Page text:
I need to chill myself. The filing of the TPS reports went awfully messy. Hey service provider and software vendor, this daily process thing didn’t work as planned! Messy design and system implementation equals a not smooth, semi functional process. Let’s put the “fun” into dysfunction.

  13. noonespecial

    Re NY Post’s ChatGPT link

    From the article: “’Great care should be taken when using language model outputs, particularly in high-stakes contexts…matching the needs of a specific use-case,” OpenAI said”

    Jokingly, WebMD is sometimes alluded to as the go-to diagnostics tool pre-doctor visit and patients may indeed walk in (harried and worried) with a sure answer to what ails them, only for medical tests to show otherwise.

    Imagine a few years down the road a revised and updated webmd-like self-diagnosis robot becomes the next big thing and the margins for error still have not been 1-n-0ed out. Presenting the next version of the home speaker robot:

    A few lines from the link:

    Google DeepMind has been working with generative A.I. to perform at least 21 different types of personal and professional tasks, including tools to give users life advice, ideas, planning instructions and tutoring tips, according to documents and other materials reviewed by The New York Times.
    The project was indicative of the urgency of Google’s effort to propel itself to the front of the A.I. pack and signaled its increasing willingness to trust A.I. systems with sensitive tasks.

    1. GramSci

      Any such double-tap strike occurring in the U.S. will be quickly found to have been conducted by suspected Russian agents.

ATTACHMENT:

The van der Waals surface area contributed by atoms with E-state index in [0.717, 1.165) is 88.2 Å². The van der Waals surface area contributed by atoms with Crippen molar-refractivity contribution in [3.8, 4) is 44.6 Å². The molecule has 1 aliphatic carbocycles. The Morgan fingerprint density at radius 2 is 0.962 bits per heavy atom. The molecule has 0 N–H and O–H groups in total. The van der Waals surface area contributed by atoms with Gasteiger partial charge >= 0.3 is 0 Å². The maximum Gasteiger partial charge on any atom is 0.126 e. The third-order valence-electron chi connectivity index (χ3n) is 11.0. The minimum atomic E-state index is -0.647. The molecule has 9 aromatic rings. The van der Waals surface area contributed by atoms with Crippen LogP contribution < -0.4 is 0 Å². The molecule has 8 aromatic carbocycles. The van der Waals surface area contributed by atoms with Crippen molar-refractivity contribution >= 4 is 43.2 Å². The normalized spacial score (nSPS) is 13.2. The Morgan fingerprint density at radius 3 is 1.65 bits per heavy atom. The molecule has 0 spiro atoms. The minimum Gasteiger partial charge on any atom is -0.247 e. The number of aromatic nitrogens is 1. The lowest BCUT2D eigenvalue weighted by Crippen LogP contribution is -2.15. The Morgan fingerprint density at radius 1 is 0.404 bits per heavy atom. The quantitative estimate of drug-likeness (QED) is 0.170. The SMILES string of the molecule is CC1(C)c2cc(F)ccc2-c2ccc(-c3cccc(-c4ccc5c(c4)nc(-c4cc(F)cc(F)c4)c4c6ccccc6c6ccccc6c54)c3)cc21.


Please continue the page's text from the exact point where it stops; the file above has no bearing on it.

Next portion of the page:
14. griffen

    Musical accompaniment suggestion, watching the WSJ plane crash video and also seeing this discussion on, ahem, CNN show Smerconish…yeah I know this occurred mid week just had not gotten around to seeing what I presume happened.

    Listen all y’all it’s a sabotage…listen all y’all it’s a sabotage…one of the great songs in the entire 1990’s decade. Not a huge Beastie Boys fan but the video is iconic as well.

  15. The Rev Kev

    ‘Tulsi Gabbard 🌺
    A death rattle of any democracy is when a sitting president uses the state security apparatus to go after political opponents and cover up lies and crimes committed by himself or his family. Biden is doing that now. His actions make it clear he believes himself to be not the enforcer of the rule of law but the exception to it.’

    Looks like Gabbard quickly worked out that if the Biden DoJ could take down Trump, then they would also do the same for any other candidate – like she was when she was in the Presidential race back in 2020. When Hillary smeared her as a Russian agent back then, a Biden DoJ could have opened up a wide-ranging investigation of her during her political campaign to see if she was or not in order to damage her politically.

    1. Pat

      Which makes her a heck of a lot smarter than the politicians enabling this. I realize that the Democrats often fail to recognize the obvious (for instance you might not want to ignore states whose electoral college votes you need to win the Presidential election because you prefer campaigning in California) but there are no guarantees that your party will always control the DOJ. And they can and probably will use it against you given the chance.